“I liked the music on the album, but for a while I wrestled with how okay it was that he’d done this, and then I read more about it and made my peace with it. I don’t know if people know the story behind the album, but he went on 4chan and asked for recommendations of genres he should incorporate in his music. Someone suggested black metal and another person suggested N-word music – which is a pretty horrible thing to write, but I don’t know the race of that person or if they knew he was mixed race himself. He decided to interpret that as blues but also spiritual music that was made by slaves in America, and mixed it with black metal.
“It’s two genres that shouldn’t go together, obviously. Spiritual music is very Christian and black metal tends to be very not Christian (laughs). There are sub-sections of black metal that are misogynist and racist as well, so he was kind of upsetting people on both sides in different ways, but he wasn’t thinking about it being big, he was just making this album himself. When you hear it, you can hear someone in their bedroom really getting obsessed with this new sound they’re creating, but have no idea if there’s an audience for it.”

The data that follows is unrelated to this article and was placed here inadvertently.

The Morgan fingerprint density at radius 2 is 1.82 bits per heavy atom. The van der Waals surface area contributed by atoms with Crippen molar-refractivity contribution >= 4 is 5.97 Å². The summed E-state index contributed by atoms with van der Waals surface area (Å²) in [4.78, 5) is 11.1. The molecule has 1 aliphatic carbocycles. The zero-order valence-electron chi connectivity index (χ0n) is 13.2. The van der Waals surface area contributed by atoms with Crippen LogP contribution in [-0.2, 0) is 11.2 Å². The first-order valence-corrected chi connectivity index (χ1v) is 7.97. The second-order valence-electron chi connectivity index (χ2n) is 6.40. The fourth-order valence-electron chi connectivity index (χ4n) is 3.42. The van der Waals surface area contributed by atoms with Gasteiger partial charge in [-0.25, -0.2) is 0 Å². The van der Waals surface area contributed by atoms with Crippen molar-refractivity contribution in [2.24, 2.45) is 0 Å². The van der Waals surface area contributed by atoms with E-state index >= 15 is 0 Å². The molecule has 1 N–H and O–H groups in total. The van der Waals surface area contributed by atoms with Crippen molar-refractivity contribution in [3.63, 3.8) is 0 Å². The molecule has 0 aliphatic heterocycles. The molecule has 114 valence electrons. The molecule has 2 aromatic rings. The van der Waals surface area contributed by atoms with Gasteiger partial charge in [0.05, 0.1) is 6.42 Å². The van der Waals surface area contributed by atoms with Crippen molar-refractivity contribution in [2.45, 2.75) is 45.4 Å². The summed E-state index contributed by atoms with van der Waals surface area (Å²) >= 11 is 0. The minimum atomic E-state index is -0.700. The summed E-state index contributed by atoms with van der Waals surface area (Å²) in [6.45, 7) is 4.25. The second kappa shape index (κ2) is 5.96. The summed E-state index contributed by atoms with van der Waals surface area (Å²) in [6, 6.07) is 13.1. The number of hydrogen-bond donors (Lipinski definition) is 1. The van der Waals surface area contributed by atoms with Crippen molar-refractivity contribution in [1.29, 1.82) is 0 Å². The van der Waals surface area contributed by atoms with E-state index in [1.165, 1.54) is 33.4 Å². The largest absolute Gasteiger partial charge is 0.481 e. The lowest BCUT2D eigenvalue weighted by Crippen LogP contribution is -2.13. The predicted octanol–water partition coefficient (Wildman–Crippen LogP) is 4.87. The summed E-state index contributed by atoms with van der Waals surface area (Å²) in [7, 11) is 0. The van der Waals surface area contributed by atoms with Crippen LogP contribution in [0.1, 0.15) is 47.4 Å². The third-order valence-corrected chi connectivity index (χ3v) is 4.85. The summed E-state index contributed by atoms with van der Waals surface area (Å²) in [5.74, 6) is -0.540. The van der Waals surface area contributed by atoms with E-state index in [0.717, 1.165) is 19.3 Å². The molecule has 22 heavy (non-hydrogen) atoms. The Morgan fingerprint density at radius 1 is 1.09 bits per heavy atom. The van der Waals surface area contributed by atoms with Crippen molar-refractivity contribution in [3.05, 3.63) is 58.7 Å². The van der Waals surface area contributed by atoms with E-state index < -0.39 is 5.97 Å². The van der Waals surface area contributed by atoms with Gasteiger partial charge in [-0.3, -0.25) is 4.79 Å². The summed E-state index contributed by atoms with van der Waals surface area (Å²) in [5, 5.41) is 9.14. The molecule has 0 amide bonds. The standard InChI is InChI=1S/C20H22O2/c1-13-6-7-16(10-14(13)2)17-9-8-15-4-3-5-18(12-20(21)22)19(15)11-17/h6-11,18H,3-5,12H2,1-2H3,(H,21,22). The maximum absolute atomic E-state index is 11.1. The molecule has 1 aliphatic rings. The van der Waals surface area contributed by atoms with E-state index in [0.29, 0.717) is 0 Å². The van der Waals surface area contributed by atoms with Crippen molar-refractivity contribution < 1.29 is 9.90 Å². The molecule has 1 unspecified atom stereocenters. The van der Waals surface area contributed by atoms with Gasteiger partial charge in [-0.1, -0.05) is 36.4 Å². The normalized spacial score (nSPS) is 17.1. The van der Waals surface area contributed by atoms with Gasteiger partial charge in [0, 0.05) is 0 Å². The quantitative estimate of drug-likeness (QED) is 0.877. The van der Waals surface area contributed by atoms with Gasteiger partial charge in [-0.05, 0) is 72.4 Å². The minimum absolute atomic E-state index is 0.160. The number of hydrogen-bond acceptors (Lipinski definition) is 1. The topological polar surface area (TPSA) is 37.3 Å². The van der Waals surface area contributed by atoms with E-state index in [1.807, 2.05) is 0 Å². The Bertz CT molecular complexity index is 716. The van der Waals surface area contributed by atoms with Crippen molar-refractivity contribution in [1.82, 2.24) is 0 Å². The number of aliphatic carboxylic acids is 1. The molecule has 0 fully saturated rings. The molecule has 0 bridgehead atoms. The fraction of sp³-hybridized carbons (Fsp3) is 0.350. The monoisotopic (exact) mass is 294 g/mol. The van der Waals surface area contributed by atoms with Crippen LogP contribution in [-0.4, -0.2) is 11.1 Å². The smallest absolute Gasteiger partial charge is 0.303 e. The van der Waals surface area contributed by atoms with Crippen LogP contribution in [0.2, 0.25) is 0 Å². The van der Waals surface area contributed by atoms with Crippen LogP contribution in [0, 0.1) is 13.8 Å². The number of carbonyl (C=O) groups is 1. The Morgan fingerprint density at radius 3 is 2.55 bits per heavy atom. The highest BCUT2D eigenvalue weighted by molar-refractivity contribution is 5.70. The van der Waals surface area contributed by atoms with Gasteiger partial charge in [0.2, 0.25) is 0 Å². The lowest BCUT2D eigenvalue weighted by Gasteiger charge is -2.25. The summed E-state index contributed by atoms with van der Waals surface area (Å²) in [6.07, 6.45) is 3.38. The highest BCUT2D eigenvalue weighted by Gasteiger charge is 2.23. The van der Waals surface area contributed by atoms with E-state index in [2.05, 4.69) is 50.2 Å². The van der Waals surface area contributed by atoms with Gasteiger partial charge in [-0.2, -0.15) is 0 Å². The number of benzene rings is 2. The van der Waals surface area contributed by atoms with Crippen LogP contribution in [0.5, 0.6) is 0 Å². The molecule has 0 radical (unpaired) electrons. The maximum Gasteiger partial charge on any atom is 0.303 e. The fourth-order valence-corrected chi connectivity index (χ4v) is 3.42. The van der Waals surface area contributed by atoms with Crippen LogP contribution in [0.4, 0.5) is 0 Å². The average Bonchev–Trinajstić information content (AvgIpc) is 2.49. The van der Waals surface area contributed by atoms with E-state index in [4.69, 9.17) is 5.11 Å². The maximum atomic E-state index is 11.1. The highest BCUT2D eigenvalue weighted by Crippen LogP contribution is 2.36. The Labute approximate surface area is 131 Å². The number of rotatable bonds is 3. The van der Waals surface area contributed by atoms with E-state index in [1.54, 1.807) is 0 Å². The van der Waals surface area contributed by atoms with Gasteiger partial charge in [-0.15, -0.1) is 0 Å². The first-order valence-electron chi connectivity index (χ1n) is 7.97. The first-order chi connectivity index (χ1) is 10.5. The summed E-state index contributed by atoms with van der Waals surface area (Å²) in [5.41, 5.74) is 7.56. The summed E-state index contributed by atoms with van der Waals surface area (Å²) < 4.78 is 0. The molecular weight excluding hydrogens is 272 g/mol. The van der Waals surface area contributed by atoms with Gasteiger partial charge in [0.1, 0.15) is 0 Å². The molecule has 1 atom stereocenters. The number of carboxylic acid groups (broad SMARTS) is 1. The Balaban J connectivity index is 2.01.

Bologna Violenta – Discordia
“I can’t remember how I found it; I went on Bandcamp wormholes most nights during the year when I was buying this music, but I just ended up there somehow. There’s a hint of Mike Patton to it, there’s a craziness, but I also like the fact that every song is as short as it is. It’s one big unit, even though there’s loads of different songs and pauses between them, it sounds like it flows from one to the next. It gives you a little bit of rest before this really erratic, relentless, short burst of energy, then rests again – like someone is beating you up in little intervals.